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Re: Installing cond* in core

From: Alan Mackenzie
Subject: Re: Installing cond* in core
Date: Sun, 28 Jan 2024 19:14:06 +0000

Hello, Dmitry.

On Sun, Jan 28, 2024 at 18:54:18 +0200, Dmitry Gutov wrote:
> Hi Alan,

> On 28/01/2024 16:32, Alan Mackenzie wrote:

[ .... ]

> >> We're yet to see whether cond* is any better in those areas.

> > This is true, but it's highly likely cond* will be better.  It's
> > being designed by an expert designer, and has been through a phase of
> > open comment and revision.  Also, it takes advantage of the
> > experience of pcase.

> A new macro that went through a few rounds of revision with no real 
> consumers yet vs a macro that's been in use for 14 years.

Yes.  The 14 year old macro has acknowledged faults, the new one doesn't
as far as anybody yet knows (although it has an area of controversy).

> Have you actually tried it yourself? E.g. to rewrite some code 
> conversion logic that you urge to replace?

No.  It is not yet working.

> > [ .... ]

> >>> That's not the way things happened.  pcase was simply installed in
> >>> Emacs, with all its faults, and then proliferated round Emacs.  Where
> >>> was the room for discussion?  Discussion is difficult after something
> >>> has already been done.

> >> We're doing it all the time by commenting on commits in an email to
> >> emacs-devel.

> > To have been effective, such comment would have resulted in the removal
> > or fundamental alteration of pcase long after it had been ground into the
> > core of Emacs.  That just wasn't going to happen.

> > You weren't there at the time.  I was.  I was completely unaware of pcase
> > happening, and it was a shock being confronted by it for the first time.

> If you weren't aware, then you weren't working on that area of code, right?

I was not.  pcase was first committed on 2010-08-04 in commit
d02c9bcd096c44b4e3d5e2834c75967b56cdecdd.  There was no prior discussion
about it on emacs-devel.

> >>> If you're trying to say that pcase is better than nothing, so people use
> >>> it, then I'd agree.  But if you're trying to insist it's as good as it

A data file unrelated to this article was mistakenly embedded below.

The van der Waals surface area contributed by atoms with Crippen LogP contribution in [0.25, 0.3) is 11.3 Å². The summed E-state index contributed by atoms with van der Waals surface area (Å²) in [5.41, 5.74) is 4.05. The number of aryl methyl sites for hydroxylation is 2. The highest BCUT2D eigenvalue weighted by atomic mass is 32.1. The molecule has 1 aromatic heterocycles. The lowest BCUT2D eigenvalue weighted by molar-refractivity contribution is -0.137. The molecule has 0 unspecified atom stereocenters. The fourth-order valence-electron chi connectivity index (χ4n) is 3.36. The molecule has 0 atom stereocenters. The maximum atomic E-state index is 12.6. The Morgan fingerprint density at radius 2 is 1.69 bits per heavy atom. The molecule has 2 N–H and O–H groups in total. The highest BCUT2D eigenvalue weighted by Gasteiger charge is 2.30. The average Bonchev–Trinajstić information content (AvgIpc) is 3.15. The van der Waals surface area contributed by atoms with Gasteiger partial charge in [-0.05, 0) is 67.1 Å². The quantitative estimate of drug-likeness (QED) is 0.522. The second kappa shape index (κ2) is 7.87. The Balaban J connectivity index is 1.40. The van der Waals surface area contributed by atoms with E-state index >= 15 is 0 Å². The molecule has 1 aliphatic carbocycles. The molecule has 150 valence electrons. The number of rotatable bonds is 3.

> >>> could be,

> >> One does not need to insist on that to disagree with your original
> >> statements.

> > You cannot disagree with my original statement made last night.  As I
> > said, you weren't there at the time.

> I don't have to insist it's as good as it could be to object to throwing 
> it out.

Your wish has been fulfilled.  Eli's and Stefan K's decision from last
night is 100% in favour of those who want the use of pcase to carry on
unchanged.  cond* has been consigned to a few niche uses before it is
even up and running.

> >>> I'd ask you why Richard is spending a lot of time crafting a
> >>> better replacement.

> >> Rewriting other people's code that one doesn't understand has a long and
> >> varied history in software development. We even have a term for it.

> > You're suggesting in that paragraph that the fault lies in Richard's lack
> > of ability.  That's uncalled for.  He has trouble reading and
> > understanding code written with pcase, as do I, and as do others here.
> > The fault is in pcase; it is flawed.  At the same time, it is not doubted
> > that there are people here fully conversant with pcase.  Having such a
> > split in the project is a bad thing.

> Having trouble with doing something is the literal definition of lack of 
> ability.

"Lack of ability" means a general inability to get things done, unless
qualified somehow.  (English is my first language.)  The fault lies in
pcase's unreadable syntax.  It is not personal.

> Not the lack of talent, mind you, or potential, but insufficient 
> understanding and skill with that tool (destructuring pattern 
> matching--which is not unique to Elisp and has carryover from a number 
> of other programming languages) is what motivated this whole argument.

Unlike most of Emacs Lisp, pcase is peculiar in that only some hackers
can get to grips with it.  You seems to be one of them, I am certainly
not, and neither is Richard.  The decision recently taken will mean you
need not trouble yourself with cond*, and people like me will continue to
be hindered and slowed down by pcase code for the foreseeable future.

> And I'm really skeptical that when cond* goes through all the additional 
> revisions and gets as powerful as pcase, that it won't raise all the 
> similar questions.

Possibly, but not inevitably.  Its syntax is kinder on the eye than
pcase's.  Maybe people would object to it because it requires the use of
multicharacter keywords and is bulkier, and so on.  I can't tell at this

> But I guess we shall see.

I doubt we will.  My proposal to test cond* by putting it into
macroexp.el was vetoed by Eli.  The decision taken was not to replace any
pcase with cond*.  Where does that leave cond*?

Alan Mackenzie (Nuremberg, Germany).

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